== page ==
Aurora Police: Not Accountable

Two stories in this week’s issue make the Aurora (Colo.) Police Dept. look very bad. Let’s start with the stories from the 12 January 2020 issue, and then explore why they’re just the tip of the iceberg.

Friends Who Let Friends Drive Drunk

“He’s a little intoxicated,” said Eugene VanDyk as he found a colleague passed out drunk in the middle of a road. We know that because VanDyk was wearing a body camera: he’s a police officer in Aurora, Colo., and his colleague, Ofc. Nathan Meier, was on duty and in uniform at the wheel of his unmarked police car, which was running and in gear, but his foot was on the brake. Other officers at the scene noted Meier’s signs of intoxication, but none of them arrested him, started a DUI investigation, or even requested a blood alcohol test. “I unequivocally stand by my decision” to demote and suspend Meier, rather than fire him, said Chief Nick Metz in an internal memo to officers, “because I care about the human being who stepped up and owned his incredibly poor decision … and continues to courageously own it.” The memo, obtained by the media via an open records law request, also complains of the “inaccurate media spin” on the case, but that was before the department also was forced to give up the bodycam recordings for the same reason. On the other hand, the chief also told his officers, “I don’t want this to become a distraction from a message I want all of you to hear loud and clear, which is this: If you make a mistake, OWN YOUR S**T.” (RC/Denver Post) …(“Applies only to police officers. ‘OWN IT’ form must be filled out completely. Limit 2 per officer. Offer may be subject to other conditions or be withdrawn at any time.”)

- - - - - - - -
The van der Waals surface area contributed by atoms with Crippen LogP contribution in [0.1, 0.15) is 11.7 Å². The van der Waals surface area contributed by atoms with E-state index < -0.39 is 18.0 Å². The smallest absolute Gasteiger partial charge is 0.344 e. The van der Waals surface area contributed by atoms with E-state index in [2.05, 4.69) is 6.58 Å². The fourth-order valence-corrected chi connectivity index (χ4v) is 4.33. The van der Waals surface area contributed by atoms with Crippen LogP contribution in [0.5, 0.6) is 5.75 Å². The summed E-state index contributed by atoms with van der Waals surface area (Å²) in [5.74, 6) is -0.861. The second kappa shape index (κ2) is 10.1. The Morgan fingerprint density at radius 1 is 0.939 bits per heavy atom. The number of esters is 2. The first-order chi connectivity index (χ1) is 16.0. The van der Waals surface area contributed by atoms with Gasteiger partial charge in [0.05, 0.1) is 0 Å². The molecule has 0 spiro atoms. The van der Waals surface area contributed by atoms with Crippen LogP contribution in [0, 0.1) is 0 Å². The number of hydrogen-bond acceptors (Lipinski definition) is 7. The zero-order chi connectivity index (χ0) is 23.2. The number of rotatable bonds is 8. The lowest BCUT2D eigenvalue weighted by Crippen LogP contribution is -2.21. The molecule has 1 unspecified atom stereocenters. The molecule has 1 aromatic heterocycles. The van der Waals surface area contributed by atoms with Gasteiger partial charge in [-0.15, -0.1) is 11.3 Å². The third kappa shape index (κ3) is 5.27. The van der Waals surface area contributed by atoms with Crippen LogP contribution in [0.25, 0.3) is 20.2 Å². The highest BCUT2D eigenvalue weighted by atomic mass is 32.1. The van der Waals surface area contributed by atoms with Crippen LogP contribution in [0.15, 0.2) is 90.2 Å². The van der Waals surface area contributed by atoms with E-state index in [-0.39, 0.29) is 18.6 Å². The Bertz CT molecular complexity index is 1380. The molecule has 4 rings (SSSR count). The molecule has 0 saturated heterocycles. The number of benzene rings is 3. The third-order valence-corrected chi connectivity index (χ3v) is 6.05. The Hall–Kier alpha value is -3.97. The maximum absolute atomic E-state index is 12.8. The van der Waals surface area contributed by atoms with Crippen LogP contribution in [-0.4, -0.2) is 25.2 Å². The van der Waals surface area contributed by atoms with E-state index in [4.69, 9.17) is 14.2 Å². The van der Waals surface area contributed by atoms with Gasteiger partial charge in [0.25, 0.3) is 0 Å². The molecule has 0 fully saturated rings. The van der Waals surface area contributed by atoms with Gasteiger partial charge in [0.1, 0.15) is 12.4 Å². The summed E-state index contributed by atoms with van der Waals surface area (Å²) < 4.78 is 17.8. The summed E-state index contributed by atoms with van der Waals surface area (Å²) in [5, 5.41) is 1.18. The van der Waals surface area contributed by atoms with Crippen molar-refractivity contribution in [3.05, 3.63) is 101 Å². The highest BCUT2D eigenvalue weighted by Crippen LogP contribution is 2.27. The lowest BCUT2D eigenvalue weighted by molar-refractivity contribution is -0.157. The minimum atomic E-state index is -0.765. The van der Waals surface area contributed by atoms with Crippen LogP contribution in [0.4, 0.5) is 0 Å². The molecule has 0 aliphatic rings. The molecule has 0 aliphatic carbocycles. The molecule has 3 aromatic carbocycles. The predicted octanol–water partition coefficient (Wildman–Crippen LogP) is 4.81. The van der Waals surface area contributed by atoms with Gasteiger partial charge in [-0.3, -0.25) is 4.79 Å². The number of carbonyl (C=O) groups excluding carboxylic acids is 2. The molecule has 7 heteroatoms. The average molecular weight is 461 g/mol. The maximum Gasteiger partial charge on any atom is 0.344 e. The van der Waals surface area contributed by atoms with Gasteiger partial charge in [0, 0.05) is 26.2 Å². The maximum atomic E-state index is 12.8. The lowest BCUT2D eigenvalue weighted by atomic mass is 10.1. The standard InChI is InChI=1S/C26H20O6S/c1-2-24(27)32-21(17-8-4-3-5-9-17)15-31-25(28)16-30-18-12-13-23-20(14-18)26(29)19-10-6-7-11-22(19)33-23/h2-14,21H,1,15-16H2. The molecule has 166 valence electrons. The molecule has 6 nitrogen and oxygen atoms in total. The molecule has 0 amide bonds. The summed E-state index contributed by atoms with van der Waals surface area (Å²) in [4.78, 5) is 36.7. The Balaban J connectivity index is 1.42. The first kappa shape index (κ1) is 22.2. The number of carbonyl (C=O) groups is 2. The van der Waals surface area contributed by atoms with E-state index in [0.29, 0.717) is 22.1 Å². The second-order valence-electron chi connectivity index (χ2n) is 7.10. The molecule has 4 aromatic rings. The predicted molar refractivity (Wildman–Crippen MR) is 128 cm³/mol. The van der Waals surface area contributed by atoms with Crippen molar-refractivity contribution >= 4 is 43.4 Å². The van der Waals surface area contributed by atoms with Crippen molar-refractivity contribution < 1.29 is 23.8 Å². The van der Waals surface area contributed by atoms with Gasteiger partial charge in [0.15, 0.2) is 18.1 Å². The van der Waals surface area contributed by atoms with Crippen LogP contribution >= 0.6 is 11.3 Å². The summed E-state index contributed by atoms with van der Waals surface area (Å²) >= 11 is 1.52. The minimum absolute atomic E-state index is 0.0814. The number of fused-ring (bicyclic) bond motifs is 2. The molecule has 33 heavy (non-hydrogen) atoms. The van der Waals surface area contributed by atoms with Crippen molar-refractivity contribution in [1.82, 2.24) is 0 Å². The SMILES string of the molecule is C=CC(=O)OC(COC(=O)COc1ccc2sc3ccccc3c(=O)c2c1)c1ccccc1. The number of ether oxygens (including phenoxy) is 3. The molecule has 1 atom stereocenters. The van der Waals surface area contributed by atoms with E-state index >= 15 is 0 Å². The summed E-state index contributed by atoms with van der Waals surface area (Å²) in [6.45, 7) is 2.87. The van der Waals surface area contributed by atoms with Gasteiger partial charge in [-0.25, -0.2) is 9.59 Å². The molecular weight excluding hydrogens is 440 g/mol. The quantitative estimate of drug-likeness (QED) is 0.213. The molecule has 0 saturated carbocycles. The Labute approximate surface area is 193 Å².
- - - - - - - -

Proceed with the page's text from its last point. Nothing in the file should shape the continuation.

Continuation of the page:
Screw the Widows and Orphans

Roland Albert was sentenced to 18 months in prison, five years of probation, and ordered to pay restitution for the more than $65,000 he stole, plus interest. He also resigned from his job — as a police officer in Aurora, Colo. The victims in the case: Aurora Police Orphans Fund, and the Brotherhood for the Fallen Aurora; Albert had been the treasurer for both non-profits. Even Albert’s own son thought the lenient treatment for his dad was “embarrassing.” Caleb Albert is studying to be a police officer himself. Aurora Police Sgt. Tim Jeffery, one of the founders the Brotherhood for the Fallen Aurora, which funds travel expenses for officers to attend the funerals of officers killed on the job in other cities, said Albert “sullied the name of law enforcement across the country.” In a statement to the court, former Ofc. Albert said, “I’m now looked at as an embarrassment, a thief and a crook.” (RC/Denver Post) …That’s correct: just as you felt about the people you arrested for similar crimes.

Multiple Issues in the Department

Aurora Police: Not Accountable
The now-former Chief Metz.
(Photo: Aurora P.D.)

Two Citizens Called 911 for the unconscious police officer in Colorado, apparently knowing he was a police officer. Once the memo and video footage went public, Police Chief Metz refused all media interviews and requests for comment about what he wrote, or the decisions he made on the case. In a “surprise” twist, Metz announced his retirement after the two incidents, but before the thieving officer was sentenced, and before the drunk officer case went public.